We solve the Schrodinger equation numerically for a Gaussian wavepacket in Morse and harmonic potential. We define our Gaussian wavepacket at as,
One cannot generally obtain the eigenstates of the quantum propagator. We shall therefore numerically simulate the time-dynamics of a wave packet moving in Morse potential using the split operator method in python. In this method, one propagates a wave packet alternately in real space and Fourier space. We first propagate by time-step in position space by solving,
where is the potential energy surface. The solution to equation above is given by
Use module to obtain wavefunction numerically in momentum space. To obtain the vector, use . If is a grid of samples in real space, () gives you a grid of numbers in Fourier space, such that the first element corresponds to the zero-frequency mode. It is helpful to checkout the documentation of on Fast Fourier Transform (FFT) to learn about the ordering of the FFT output. With this knowledge, propagate the next full-time step in Fourier space by solving,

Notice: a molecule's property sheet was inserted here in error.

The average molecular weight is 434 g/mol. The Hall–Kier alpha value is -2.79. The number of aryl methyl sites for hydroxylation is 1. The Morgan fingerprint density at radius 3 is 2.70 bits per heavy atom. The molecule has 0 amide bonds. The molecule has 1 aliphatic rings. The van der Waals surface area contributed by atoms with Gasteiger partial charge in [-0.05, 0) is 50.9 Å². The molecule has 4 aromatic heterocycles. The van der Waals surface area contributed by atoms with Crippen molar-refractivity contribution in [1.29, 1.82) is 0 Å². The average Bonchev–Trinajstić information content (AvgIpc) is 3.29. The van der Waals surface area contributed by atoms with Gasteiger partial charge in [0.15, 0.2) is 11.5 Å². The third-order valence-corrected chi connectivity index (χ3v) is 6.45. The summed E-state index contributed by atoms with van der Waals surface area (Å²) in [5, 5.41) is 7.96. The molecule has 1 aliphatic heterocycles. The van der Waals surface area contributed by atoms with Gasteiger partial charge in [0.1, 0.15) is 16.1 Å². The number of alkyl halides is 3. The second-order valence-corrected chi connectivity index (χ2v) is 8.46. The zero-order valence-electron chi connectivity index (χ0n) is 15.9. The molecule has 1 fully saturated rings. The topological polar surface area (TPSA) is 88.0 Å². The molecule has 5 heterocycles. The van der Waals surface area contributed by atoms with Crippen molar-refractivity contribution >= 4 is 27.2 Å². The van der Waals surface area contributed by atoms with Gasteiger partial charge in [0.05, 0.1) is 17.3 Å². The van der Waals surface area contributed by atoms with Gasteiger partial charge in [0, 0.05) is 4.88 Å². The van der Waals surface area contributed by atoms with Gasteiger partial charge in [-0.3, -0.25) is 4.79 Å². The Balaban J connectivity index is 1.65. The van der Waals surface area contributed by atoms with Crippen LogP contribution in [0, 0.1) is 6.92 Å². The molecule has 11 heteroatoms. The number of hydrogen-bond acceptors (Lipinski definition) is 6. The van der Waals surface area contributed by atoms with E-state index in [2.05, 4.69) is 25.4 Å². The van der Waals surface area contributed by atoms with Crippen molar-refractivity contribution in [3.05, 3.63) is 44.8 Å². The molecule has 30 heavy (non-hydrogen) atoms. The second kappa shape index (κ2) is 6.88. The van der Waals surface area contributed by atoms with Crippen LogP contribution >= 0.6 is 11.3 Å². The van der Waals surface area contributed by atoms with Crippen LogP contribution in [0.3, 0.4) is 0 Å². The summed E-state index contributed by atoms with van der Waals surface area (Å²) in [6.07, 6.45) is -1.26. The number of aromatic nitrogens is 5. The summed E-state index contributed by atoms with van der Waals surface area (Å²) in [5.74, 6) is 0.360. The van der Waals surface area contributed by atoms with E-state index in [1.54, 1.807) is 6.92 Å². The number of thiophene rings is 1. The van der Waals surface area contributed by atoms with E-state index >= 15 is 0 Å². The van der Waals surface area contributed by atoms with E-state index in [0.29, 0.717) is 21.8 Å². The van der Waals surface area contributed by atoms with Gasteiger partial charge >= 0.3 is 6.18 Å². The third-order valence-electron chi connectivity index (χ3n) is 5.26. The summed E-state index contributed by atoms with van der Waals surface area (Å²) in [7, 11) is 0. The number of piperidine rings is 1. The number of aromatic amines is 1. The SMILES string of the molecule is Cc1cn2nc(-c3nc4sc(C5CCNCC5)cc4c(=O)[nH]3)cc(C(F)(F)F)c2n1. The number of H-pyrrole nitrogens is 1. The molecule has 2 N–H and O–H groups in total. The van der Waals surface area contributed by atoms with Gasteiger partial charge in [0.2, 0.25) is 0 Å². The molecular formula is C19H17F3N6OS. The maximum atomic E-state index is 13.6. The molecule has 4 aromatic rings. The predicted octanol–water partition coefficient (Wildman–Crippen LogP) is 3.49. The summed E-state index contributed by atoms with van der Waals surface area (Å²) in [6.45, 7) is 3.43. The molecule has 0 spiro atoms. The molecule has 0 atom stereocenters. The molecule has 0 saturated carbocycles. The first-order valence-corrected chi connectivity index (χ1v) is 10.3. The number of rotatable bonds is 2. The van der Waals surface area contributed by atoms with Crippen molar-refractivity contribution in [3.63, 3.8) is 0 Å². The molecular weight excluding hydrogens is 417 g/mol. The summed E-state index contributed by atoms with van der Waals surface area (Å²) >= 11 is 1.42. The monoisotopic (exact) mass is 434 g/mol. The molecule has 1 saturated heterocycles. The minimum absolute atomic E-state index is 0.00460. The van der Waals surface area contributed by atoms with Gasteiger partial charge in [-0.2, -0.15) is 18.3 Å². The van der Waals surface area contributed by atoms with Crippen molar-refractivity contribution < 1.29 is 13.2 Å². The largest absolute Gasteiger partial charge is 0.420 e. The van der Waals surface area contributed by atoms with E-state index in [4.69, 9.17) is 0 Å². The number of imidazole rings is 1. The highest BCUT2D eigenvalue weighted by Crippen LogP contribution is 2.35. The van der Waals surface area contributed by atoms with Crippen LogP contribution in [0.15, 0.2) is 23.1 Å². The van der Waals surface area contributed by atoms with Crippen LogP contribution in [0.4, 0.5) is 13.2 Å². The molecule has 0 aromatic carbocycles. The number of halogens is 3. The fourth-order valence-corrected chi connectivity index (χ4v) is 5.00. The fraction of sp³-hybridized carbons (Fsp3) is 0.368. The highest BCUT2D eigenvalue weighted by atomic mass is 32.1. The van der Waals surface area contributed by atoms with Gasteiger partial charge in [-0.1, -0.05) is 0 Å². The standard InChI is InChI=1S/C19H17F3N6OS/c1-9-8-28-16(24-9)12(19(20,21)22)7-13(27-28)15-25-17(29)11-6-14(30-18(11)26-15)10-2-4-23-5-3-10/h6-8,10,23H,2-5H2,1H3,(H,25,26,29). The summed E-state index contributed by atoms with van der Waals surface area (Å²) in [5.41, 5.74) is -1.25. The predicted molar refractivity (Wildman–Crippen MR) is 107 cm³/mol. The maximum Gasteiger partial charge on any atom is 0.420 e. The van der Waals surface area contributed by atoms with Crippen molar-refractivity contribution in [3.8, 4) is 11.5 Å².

where is simply the wavefunction in Fourier space. The solution to the equation above is given by,
Finally use module to obtain your wavefunction back in real space, and repeat the propagation in this space to complete the final propagation. Therefore, in one iteration of the algorithm, the wave packet propagates by as follows,
For small enough , and large number of iterations, the approximate propagator obtained from this method is identical to the exact one. Starting from the initial Gaussian wave packet , we implement the split operator algorithm for the following Morse potential,
Using program, one can combine several of the snapshots of the wavepackets into a movie such as the following,
Now we perform a wavepacket propagation using the same code in a harmonic potential defined by,
We initialize our wave packet at with a Gaussian, . What does the time-dynamics of the Gaussian wavepacket in a harmonic potential tell you about your initial state ? How do you explain this interesting observation below?
The time-dynamics of the Gaussian wavepacket in a harmonic oscillator can be seen in the movie below,